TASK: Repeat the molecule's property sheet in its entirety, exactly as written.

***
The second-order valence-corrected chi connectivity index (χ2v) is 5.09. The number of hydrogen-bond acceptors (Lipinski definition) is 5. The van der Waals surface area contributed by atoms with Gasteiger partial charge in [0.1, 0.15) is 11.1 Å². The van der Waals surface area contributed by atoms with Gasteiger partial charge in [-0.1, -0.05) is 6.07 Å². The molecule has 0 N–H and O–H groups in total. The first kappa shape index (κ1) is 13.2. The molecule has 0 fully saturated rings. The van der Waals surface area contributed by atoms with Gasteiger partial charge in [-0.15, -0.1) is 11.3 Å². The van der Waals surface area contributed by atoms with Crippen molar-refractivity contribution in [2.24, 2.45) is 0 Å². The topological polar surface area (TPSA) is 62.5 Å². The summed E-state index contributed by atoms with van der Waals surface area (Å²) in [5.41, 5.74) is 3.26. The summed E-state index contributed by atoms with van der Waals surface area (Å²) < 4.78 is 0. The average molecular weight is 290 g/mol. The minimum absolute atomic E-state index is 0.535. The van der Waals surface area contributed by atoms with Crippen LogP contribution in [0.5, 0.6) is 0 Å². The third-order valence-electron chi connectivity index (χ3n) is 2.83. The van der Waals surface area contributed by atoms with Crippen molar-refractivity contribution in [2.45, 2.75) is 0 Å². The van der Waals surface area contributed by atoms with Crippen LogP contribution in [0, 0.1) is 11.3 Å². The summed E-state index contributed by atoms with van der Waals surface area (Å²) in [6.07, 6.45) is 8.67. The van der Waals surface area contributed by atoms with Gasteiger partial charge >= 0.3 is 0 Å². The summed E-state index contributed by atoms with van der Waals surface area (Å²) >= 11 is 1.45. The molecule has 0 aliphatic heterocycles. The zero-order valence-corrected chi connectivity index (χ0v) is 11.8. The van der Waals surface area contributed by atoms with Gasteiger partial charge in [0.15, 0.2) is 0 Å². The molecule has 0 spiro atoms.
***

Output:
The second-order valence-corrected chi connectivity index (χ2v) is 5.09. The number of hydrogen-bond acceptors (Lipinski definition) is 5. The van der Waals surface area contributed by atoms with Gasteiger partial charge in [0.1, 0.15) is 11.1 Å². The van der Waals surface area contributed by atoms with Gasteiger partial charge in [-0.1, -0.05) is 6.07 Å². The molecule has 0 N–H and O–H groups in total. The first kappa shape index (κ1) is 13.2. The molecule has 0 fully saturated rings. The van der Waals surface area contributed by atoms with Gasteiger partial charge in [-0.15, -0.1) is 11.3 Å². The van der Waals surface area contributed by atoms with Crippen molar-refractivity contribution in [2.24, 2.45) is 0 Å². The topological polar surface area (TPSA) is 62.5 Å². The summed E-state index contributed by atoms with van der Waals surface area (Å²) in [5.41, 5.74) is 3.26. The summed E-state index contributed by atoms with van der Waals surface area (Å²) < 4.78 is 0. The average molecular weight is 290 g/mol. The minimum absolute atomic E-state index is 0.535. The van der Waals surface area contributed by atoms with Crippen LogP contribution in [0.5, 0.6) is 0 Å². The third-order valence-electron chi connectivity index (χ3n) is 2.83. The van der Waals surface area contributed by atoms with Crippen molar-refractivity contribution in [2.45, 2.75) is 0 Å². The van der Waals surface area contributed by atoms with Crippen LogP contribution in [0, 0.1) is 11.3 Å². The summed E-state index contributed by atoms with van der Waals surface area (Å²) in [6.07, 6.45) is 8.67. The van der Waals surface area contributed by atoms with Gasteiger partial charge >= 0.3 is 0 Å². The summed E-state index contributed by atoms with van der Waals surface area (Å²) >= 11 is 1.45. The molecule has 0 aliphatic heterocycles. The zero-order valence-corrected chi connectivity index (χ0v) is 11.8. The van der Waals surface area contributed by atoms with Gasteiger partial charge in [0.15, 0.2) is 0 Å². The molecule has 0 spiro atoms.